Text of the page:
A Gate at the Stairs
by Lorrie Moore
reviewed by Nicole Lamy
What a joy it is to luxuriate in Lorrie Moore’s sentences after such a long, humorless decade. It is easy to believe that it has been ten years since her vital short story collection, Birds of America, held despair, loneliness, and absurdity in a big embrace. Despite so many years without a new book, readers of Moore would undoubtedly still recognize her style if it were translated from English into Igbo and back again. Her empathic, self-effacing characters always make light of the dark: “I had donated my plasma several times for cash, but the last time I had tried the clinic had turned me away, saying my plasma was cloudy from having eaten cheese the night before. Cloudy Plasma! I would be the bass guitarist!”
In A Gate at the Stairs, Moore returns to the long form; her sixth book is a novel. The book opens in Troy, an Illinois college town of Moore’s imagination, during the winter after 9/11. Tassie Keltjin, a farm girl nauseated by milking cows, is dazzled by the rigor and frivolity of her modern liberal arts education: “Twice a week a young professor named Thad, dressed in jeans and a tie, stood before a lecture hall of stunned farm kids like me and spoke thrillingly of Henry James’s masturbation of the comma.”
When she’s not in classes with names like Soundtracks to War Movies, Wine Tasting, and Intro to Sufism, Tassie wisecracks with her erstwhile roommate, Murph, and plays an electric bass, improvising songs that are by turns nonsensical and wise. Back home in Dellacrosse Central, she avoids her childhood friends and family by hanging out in her room reading Joyce, Kant, and Homer—activities familiar to undergraduates everywhere who bide their time, waiting for their lives to begin.
When, on the eve of winter break, she finds herself cash-strapped, Tassie hunts for a job as a nanny, though not out of any particular love for children, “I liked children—I did!—or rather, I liked them OK. They were sometimes interesting. I admired their stamina and candor.” After being interviewed by a string of frazzled-looking pregnant women, Tassie meets Sarah Brink, a wry, sophisticated chef, and her cad of a husband, who are searching for a baby to adopt.
This is the richest and most satisfying section in the novel. Tassie’s involvement with Sarah offers her a real education. She gets pulled along on a series of excruciating meetings with birth mothers (who, Tassie wisely observes, could use some adoptive parents of their own) and the adoption agency representatives who exploit them. When Sarah and her husband find a baby to bring home, Tassie bonds with the lively, multiracial toddler and yet remains, as a nanny, an outsider, loving someone else’s baby and living other people’s lives.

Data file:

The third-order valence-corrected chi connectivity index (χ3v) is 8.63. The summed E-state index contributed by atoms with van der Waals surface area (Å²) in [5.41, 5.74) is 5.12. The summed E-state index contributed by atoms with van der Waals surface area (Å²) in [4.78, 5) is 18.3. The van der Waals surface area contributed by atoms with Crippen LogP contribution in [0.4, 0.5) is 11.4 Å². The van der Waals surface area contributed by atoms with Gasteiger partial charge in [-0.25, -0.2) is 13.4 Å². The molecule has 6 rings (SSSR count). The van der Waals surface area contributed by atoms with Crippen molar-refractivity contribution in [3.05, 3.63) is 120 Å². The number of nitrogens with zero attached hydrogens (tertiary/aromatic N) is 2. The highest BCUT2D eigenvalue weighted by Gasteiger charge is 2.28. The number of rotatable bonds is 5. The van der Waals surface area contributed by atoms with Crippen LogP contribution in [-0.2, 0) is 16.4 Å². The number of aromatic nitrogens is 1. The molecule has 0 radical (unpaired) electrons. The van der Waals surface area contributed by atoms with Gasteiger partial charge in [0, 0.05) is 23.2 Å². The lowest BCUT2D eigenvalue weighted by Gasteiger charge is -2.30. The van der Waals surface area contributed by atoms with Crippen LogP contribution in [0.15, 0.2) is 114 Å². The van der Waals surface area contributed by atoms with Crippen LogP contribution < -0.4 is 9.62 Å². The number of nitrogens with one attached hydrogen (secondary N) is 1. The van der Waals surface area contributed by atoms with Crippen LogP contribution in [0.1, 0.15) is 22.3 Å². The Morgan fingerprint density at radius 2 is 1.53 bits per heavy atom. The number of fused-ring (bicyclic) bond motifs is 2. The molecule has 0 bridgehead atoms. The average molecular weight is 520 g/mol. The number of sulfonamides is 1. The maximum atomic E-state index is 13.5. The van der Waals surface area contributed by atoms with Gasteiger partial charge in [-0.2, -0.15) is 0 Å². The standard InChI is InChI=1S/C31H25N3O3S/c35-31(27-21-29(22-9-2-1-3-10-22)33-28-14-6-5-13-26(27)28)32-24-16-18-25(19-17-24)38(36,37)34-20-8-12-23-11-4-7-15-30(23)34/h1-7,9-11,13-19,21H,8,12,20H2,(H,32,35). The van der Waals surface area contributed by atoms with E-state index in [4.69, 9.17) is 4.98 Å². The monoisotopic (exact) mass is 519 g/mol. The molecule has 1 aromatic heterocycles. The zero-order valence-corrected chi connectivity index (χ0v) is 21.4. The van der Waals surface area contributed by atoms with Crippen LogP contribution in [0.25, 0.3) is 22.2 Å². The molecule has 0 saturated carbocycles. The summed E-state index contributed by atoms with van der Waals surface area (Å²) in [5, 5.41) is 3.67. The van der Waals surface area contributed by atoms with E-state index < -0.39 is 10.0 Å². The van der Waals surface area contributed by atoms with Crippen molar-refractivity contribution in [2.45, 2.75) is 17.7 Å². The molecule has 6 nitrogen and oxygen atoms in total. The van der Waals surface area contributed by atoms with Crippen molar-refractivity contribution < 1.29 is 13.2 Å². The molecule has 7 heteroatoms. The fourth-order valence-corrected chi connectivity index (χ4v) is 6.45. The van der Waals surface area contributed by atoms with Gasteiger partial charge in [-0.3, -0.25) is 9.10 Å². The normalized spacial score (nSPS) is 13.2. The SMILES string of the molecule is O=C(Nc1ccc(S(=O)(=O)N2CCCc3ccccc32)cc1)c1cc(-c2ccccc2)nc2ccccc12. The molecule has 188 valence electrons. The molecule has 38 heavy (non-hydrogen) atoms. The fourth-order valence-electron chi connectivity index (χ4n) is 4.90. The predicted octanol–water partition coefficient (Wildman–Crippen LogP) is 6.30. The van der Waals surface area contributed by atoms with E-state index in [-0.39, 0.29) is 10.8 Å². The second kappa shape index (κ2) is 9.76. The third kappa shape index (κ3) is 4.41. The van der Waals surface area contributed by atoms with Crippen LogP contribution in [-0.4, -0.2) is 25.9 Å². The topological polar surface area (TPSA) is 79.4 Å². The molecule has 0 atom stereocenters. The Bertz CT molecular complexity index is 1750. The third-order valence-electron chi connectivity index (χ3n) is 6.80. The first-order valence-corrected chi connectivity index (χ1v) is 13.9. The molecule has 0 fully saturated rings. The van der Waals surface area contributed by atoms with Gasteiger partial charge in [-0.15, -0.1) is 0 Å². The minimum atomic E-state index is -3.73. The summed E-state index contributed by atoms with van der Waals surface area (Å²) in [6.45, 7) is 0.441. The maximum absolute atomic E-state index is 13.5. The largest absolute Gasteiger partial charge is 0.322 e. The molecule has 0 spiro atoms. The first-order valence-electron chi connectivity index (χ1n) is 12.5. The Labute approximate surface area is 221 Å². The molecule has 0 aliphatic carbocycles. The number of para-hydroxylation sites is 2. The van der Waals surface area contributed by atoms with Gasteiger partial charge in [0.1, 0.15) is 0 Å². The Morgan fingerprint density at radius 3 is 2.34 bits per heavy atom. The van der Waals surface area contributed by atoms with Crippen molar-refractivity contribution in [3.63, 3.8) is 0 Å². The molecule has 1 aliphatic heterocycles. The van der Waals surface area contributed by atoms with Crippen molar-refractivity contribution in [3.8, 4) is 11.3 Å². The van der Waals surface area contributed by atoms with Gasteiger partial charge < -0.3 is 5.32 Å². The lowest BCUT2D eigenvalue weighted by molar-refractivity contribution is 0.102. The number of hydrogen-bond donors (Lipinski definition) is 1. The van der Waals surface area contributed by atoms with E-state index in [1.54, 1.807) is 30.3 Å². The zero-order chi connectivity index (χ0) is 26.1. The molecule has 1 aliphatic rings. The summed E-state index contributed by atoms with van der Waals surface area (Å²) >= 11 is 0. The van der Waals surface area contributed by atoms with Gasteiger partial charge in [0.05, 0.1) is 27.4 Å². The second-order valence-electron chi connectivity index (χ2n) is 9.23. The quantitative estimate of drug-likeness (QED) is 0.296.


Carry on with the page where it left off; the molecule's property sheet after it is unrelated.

Soon though, things go haywire for both Tassie and the novel. Tragedies mount like a pileup on the interstate: Tassie suffers first from a romance that goes personally and politically wrong and then from her underachieving brother’s fateful decision to enlist. Each strand could have been its own short story, but together they fail to connect. Readers are left with a kind of Big Issues soup: terrorism, racism, and war, plus other, more personal tragedies. None of it, though, prepares readers for the most baffling part of the book—the lurid big reveal. In a set piece that could have been ghost-written by Nancy Grace, Sarah tells Tassie a horror story from her past. She means to explain her life and yet her confession only obscures her motivations. Perhaps, by the offhand way in which Sarah tells the story, we are meant to understand the banality of evil or the idea that no person can really ever know another. But even this feels like a stretch.
All of this is disappointing because the thematic center of this book—the vagaries of caregiving and mothering—is well within Moore’s grasp. The story of Tassie’s real-world schooling during her junior year at college holds more than enough meaning to sustain an entire novel. In the end, one is left with the feeling that A Gate at the Stairs might have accomplished more if it had attempted less.
Published on March 6, 2015